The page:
chart below when the correlation coefficient between stocks and gold is negative 0.50.
24%

P = 100% Stocks

20%
16%

E(r)

CAL

12%

=1

8%

Gold
4%
0%
0%

4%

8% 12% 16% 20% 24% 28% 32%

The chart below shows the allocation curve between stocks and gold (the red line) for
a correlation coefficient between stocks and gold equal to negative 0.50. It is a
parabola-shaped line. Now holding some gold, an investor can achieve an optimal
risky portfolio P and an accompanying CAL (New CAL in blue) that has a steeper
slope than the CAL available with no gold (Old CAL in green).
24%
20%

Stocks

16%

E(r)

New
CAL

12%

Old
CAL

8%

Gold

4%
0%
0%

4%

8% 12% 16% 20% 24% 28% 32%

12. Suppose that there are many stocks in the security market and that the
characteristics of stocks A and B are in the table below. The correlation coefficient is
-1. Suppose that it is possible to borrow at the risk-free rate, rf. What must be the
value of the risk-free rate? (Hint: Think about constructing a risk-free portfolio
from stocks A and B.)
Stock
A
B

E(r)
10%
15%

5%
10%

The theory is that all risk-free portfolios must earn the risk-free rate. Since A and B are
perfectly negatively correlated, then the minimum risk portfolio containing these two
stocks will have zero risk and the return of this risk-free portfolio will earn the risk-free
rate.

Follow this procedure:


1) Calculate the weights of the minimum risk portfolio
2) Computer the return for this risk-free portfolio
3) Check to be sure it has zero risk

1) The formula for the weight of Asset A in the minimum risk portfolio is:
WAMin = (B2 AB)/( A2 + B2 2AB)
Covariance = AB = AB A A = (-1)(.05)(.10) = -0.005
WAMin = [0.102 (-0.005)]/[0.052 + 0.102 2(-0.005)] = 0.6667
WBMin = 1 0.6667 = 0.3333
2) The formula for the return of the portfolio is:
E(rP) = WAE(rA) + WBE(rB) = 0.6667(0.10) + 0.3333(0.15) = 11.67%
3) Show that this 66.67%-33.33% has zero risk by calculating the risk of the portfolio:
P = WA2A2 + WA2B2 + 2 WAWBAB
= (0.6667)2(0.05)2 + (0.3333)2(0.15)2 + 2(0.6667)(0.3333)(-0.005) = 0
The conclusion is in well function markets the risk-free rate is 11.67%.
Note that there is a special case Minimum-Risk portfolio weight formula for the special
case in which = -1. It is equation 7.12 on page 210. The WAMin formula above works
for any value of . The formula above becomes equation 7.12 if you substitute AB A A
for the covariance term and plug in AB = -1.
14. The standard deviation of the portfolio is always equal to the weighted average of the
standard deviations of the assets in the portfolio. (True or false?)
False. The portfolio standard deviation equals the weighted average of the componentasset standard deviations only in the special case that all assets are perfectly positively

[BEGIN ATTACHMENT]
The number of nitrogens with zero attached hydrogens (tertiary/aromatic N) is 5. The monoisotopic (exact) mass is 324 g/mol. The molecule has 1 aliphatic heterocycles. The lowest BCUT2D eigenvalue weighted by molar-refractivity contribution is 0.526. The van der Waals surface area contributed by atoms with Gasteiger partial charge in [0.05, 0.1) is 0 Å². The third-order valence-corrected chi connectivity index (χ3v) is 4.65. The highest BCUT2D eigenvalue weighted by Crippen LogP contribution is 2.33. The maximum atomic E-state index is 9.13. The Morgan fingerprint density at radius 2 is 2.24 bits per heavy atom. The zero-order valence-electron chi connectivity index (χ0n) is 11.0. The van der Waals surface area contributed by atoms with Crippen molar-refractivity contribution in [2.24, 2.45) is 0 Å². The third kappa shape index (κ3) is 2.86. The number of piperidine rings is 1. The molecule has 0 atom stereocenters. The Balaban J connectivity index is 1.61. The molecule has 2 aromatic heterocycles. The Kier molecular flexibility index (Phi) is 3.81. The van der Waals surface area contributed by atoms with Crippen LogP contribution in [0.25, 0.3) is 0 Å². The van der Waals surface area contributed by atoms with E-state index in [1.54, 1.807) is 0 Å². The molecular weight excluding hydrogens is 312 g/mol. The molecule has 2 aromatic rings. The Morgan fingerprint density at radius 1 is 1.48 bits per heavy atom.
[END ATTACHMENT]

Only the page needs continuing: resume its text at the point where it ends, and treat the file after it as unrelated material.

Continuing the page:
correlated.
Otherwise, as the formula for portfolio standard deviation shows, the portfolio standard
deviation is less than the weighted average of the component-asset standard deviations.
The portfolio variance is a weighted sum of the elements in the covariance matrix, with
the products of the portfolio proportions as weights.
16. Suppose that you have $1 million and the following two opportunities from which to
construct a portfolio: Risk-free asset earning 12% per year and a risky asset with
expected return of 30% per year and standard deviation of 40%. If you construct a
portfolio with a standard deviation of 30%, what is its expected rate of return?
y = C/P = 0.30/0.40 = 0.75
E(rC) = rf + y[E(rP) rf] = 0.12 + 0.75[0.30 0.12] = 25.50%

The following data are for Problems 17 through 19: The correlation coefficients between
pairs of stocks are as follows:
Corr(A,B) = .85
Corr(A,C) = .60
Corr(A,D) = .45
Each stock has an expected return of 8% and a standard deviation of 20%
17. If your entire portfolio is now composed of stock A and you can add some of only one
stock to your portfolio, would you choose (explain your choice):
Choose D since it has the lowest correlation with A and will reduce the portfolios risk by
the greatest amount.
Note that since all stocks have the same E(r), adding any of the other stocks will not
change the portfolios E(r).
18. Would the answer to Problem 17 change for more risk-averse or risk-tolerant
investors? Explain.
No, risk aversion is not a factor when choosing between risky assets. For all levels of risk
aversion, lower risk is better.
Extra Question: What if A = 0?
What if A = 0? This would be a risk-neutral investor. Risk neutral investors would not
care which portfolio they held since all portfolios have an expected return of 8% and
utility is not affected by risk.
Extra Question: What if A< 0?
If A < 0 then utility is increasing in risk. The person is called a risk lover.
In this case, a person would prefer adding no assets, since adding any asset that is not
perfectly positively correlated reduces risk. But if forced to add an asset, B would be
preferred since it would reduce risk the least.

Additional Question:
(Note the following questions similarity to Question 11.)